Solano was first introduced to activism and representation work by his father, a Chicano activist in the Alliance of Mexican Americans in Waco. He truly understood representation’s importance at 11 years old when he found a book in his father’s massive literature collection, “I am Joaquin, Yo Soy Joaquin,” an epic poem by Rodolfo Gonzales.

 In the poem the narrator Joaquin describes his struggles as a Mexican American born to Mexican born parents. What makes the poem special, besides its connection to the Chicano movement, is its structure. The poem is split in two columns on every page. On one column there is poetry written in Spanish and the other column there is an English translation. To a young Solano, “I am Joaquin, Yo Soy Joaquin,” made him feel recognized, he said.

 Solano, like many Mexican Americans, was not taught Spanish growing up. With the book, Solano could learn the language thanks to the structure.

 “I remember thinking at the time…that’s really cool I can go from one [column] to another and learn,” Solano said.

 Solano said he was also able to learn from “I Am Joaquin, Yo Soy Joaquin” about how the Aztecs invented the concept of zero. Growing up, Solano had a love for math and said he felt connected to the Aztecs because of this. 

 “I’m part of this group that invented the concept of zeros … It really gave me a sense of power,” Solano said.

 “I am Joaquin, Yo Soy Joaquin” is a piece of literature that mattered to Solano as a child and still matters. The poem made Solano feel recognized as a Mexican American, which is the type of work Solano does today for the Latinx community. The CTHCC helps those in the community be recognized, represented and come into positions of leadership. “I am Joaquin, Yo Soy Joaquin” has shaped movements, cities and individual worlds like the ones of Alfred Solano.

Books Matter: Amy Sassatelli

March is National Reading Month, a whole month designated to encouraging Americans – and by extension Wacoans – to read! The Act Locally Waco blog is beating the drum for National Reading Month by hosting a blog series throughout the month of March, called “Books Matter.” Every day throughout March we will be sharing a post about a Waco resident and a book that matters to him/her.  Thank you to students from the Baylor Department of Journalism, Public Relations and New Media and professor Amber Adamson for help with this fun project.  To read all the blog posts so far, click here.

By Megan Messer

For some people, reading books is a way to escape reality. For others, it’s a way of life. Amy Sassatelli, library assistant for Waco-McLennan County Library, reads about 100 books each year. Her favorite is a nonfiction book called The Power of Habit by Charles Duhigg.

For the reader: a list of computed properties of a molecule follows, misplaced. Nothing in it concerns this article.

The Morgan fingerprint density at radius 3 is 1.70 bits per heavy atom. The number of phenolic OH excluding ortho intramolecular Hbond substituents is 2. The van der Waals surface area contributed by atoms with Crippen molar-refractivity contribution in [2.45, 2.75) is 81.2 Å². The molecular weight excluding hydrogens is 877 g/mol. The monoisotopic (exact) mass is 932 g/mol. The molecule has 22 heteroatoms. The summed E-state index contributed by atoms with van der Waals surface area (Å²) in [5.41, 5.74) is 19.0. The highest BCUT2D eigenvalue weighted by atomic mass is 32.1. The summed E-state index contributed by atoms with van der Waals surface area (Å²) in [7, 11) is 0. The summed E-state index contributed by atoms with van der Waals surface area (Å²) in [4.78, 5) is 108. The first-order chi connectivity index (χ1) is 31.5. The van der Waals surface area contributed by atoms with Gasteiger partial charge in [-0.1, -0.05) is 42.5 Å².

“It’s one of my main books. When people want recommendations I recommend this one. It’s one most people come back to me and say, ‘That was such a good book,’” Sassatelli said. “I like it because it’s more than it sounds. It sounds like the power of habits and you would think it would be just that, but it’s about so much more than just habits.”

Sassatelli said Duhigg’s book, which made the New York Times bestseller list in 2012, helps readers understand how their habits affect their work life and personal life.

“Humans are weird and complex creatures, and this book explains how we tend to make things more complicated in our minds than they really need to be,” Sassatelli said. “For example, making our beds. If you don’t do anything else, make your bed when you get out of it in the morning, and incrementally all of the little everyday things will sprout from there.”

The book touches on a variety of tasks people do in everyday life, and how different habits form out of the smaller things people do every day, even if they aren’t thinking about it.

 “It kind of explains why your brain does certain things and why it makes those connections. It makes one tiny thing affect your life in so many different ways,” Sassatelli said. “So, learning small changes that you can make to make your life better, why would you not do that?”

Even though she said she does not normally re-read books, Sassatelli has returned to The Power of Habit many times to give advice to her husband, sister-in-law and colleagues at work.

“I read a lot, so I definitely put thought into this book as one of my favorites,” Sassatelli said. “I think the good thing about this book is it makes you think that even if you better yourself in a small way, your brain still expects a reward of some type. If you read this book, you’ll pick up on things like that that will really surprise you.”

Books Matter: Allison Frenzel

March is National Reading Month, a whole month designated to encouraging Americans – and by extension Wacoans – to read! The Act Locally Waco blog is beating the drum for National Reading Month by hosting a blog series throughout the month of March, called “Books Matter.” Every day throughout March we will be sharing a post about a Waco resident and a book that matters to him/her.  Thank you to students from the Baylor Department of Journalism, Public Relations and New Media and professor Amber Adamson for help with this fun project.  To read all the blog posts so far, click here.